‘I love the president’: Sanders leaves loyal gap in Trump administration

Demise of daily press briefing tradition will serve as former press secretary’s legacy

Two years since Sarah Huckabee Sanders first took to the podium in the White House press room, she has become the latest Trump appointee to leave the administration.

On Thursday, Donald Trump announced on Twitter – where else? – that Sanders will leave at the end of the month.

An emotional Sanders joined Trump shortly later at an event in the East Room. “I love the president,” describing her job as the “honour of a lifetime”, only surpassed by having her children. “I couldn’t be prouder to have had the opportunity to serve my country and particularly to work for this president. He has accomplished so much in these two and a half years . . . I’ve loved every minute, even the hard minutes.”

A true believer in the Republican cause – she is an evangelical Christian and strongly pro-life – Sanders is likely to continue her involvement in party politics

Perhaps more importantly for Trump, she also pledged to remain “one of the most outspoken and loyal supporters of the president and his agenda” after she leaves office.


The departure of Sanders represents the latest turnover in staff at the White House, but it also marks the exit of one of Trump’s most loyal lieutenants. The daughter of former Arkansas governor and Republican presidential candidate Mike Huckabee, Sarah Huckabee Sanders worked on the Trump election campaign, joining the White House as a press aide following Trump’s inauguration.

Sanders took over from Sean Spicer as press secretary in June 2017, after a short stint by Anthony Scaramucci as communications director.

She soon became one of the most visible representatives of the Trump administration, fielding questions in the famous James Brady briefing room.


With her no-nonsense southern drawl she fiercely defended the president. But her tough demeanour masked a warmer personality and a personal connection with journalists which the public rarely saw. In the early weeks of her tenure she welcomed The Irish Times into her West Wing office, joking about the Irish Times watering-hole in Washington and discussing EU and other political matters.

But as the months went on the relationship between the press and the press secretary became increasingly toxic. A turning point was the White House correspondents' dinner in April 2018 when comedian Michelle Wolf lambasted Sanders, who sat nearby. The episode ultimately led to the White House Correspondents' Association scrapping a comedic act for the dinner.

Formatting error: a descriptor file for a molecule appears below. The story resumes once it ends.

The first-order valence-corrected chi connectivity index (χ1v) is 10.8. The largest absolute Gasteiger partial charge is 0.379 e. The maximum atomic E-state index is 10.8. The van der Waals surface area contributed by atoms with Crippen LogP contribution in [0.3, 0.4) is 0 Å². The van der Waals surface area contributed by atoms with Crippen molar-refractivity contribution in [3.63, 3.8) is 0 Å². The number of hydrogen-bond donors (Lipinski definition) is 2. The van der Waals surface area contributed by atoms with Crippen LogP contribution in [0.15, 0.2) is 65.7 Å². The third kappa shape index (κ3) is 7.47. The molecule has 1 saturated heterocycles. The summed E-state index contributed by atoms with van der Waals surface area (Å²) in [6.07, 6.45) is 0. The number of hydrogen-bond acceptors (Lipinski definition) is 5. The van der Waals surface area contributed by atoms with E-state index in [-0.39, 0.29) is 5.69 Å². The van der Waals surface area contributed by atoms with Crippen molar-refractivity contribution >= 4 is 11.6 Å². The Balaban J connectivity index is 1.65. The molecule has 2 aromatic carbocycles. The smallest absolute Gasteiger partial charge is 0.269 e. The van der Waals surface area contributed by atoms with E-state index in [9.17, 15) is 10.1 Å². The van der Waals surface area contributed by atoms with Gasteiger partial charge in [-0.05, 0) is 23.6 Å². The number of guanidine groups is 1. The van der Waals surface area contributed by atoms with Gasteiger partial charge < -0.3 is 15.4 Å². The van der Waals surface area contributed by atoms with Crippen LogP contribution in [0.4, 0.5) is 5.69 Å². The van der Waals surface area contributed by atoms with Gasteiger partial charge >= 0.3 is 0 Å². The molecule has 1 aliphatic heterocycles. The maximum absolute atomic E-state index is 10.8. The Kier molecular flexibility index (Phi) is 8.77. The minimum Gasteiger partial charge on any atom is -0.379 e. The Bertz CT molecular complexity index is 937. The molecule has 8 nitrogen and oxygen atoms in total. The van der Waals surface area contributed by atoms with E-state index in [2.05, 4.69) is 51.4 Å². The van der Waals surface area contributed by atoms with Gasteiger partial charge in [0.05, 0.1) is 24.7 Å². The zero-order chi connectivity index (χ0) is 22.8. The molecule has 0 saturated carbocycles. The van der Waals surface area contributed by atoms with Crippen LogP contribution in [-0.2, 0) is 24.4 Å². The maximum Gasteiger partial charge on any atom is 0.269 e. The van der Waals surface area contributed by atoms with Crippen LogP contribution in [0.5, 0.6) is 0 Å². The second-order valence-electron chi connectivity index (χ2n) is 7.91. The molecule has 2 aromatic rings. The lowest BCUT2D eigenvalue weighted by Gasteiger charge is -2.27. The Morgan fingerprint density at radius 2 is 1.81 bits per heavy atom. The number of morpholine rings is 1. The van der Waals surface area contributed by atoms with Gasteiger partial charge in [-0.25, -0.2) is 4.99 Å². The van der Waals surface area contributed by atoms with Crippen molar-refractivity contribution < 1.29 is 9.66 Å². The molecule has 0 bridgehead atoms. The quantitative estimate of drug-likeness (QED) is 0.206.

An incident a few months later, when Sanders was told to leave a restaurant in Virginia with her family following customer complaints, illustrated just how deeply embedded she had become with the presidency she represented and refused to criticise.

As her boss intensified his attacks on the "fake news" media, she continued to defend him, making it clear that her loyalty was to Trump, not to the principle of transparency and communication. She later admitted to special counsel investigators that, in a "slip of the tongue", she had falsely said that several FBI agents had supported the president's decision to fire James Comey.

Tensions culminated with an incident at a White House press conference when CNN reporter Jim Acosta clashed with Trump. Sanders revoked his press pass. The White House then tightened its criteria for securing a "hard pass", the coveted security-cleared pass that allows reporters to freely enter the White House.


But it is the demise of the daily press briefing that will define Sanders’ legacy. Under her tenure the decades-old tradition, which allowed news media to question the press secretary, has disappeared. Her last briefing was in March, and lasted barely 15 minutes.

The White House has justified this change by pointing out that the president regularly takes questions before his departures on the Marine Force One helicopter and on other impromptu occasions. But that allows the president to pick and choose which shouted questions he wants to hear, allowing him to shape the narrative as he does so deftly every day via Twitter.

Sanders’s next career step is not clear. Trump mentioned her as a possible candidate for governor of Arkansas, though that position will not be vacant until 2022. A true believer in the Republican cause – she is an evangelical Christian and strongly pro-life – she is likely to continue her involvement in party politics.

As for her successor, some of the names under consideration are deputy press secretary Hogan Ridley, special adviser Kellyanne Conway, or a Fox News personality.

There is another distinct possibility – Trump may choose not to fill the role. For a man who has successfully managed to shape the narrative by communicating directly to the world on Twitter, who needs someone to speak for him? In an increasingly authoritarian White House, Trump may believe that he is his best spokesman.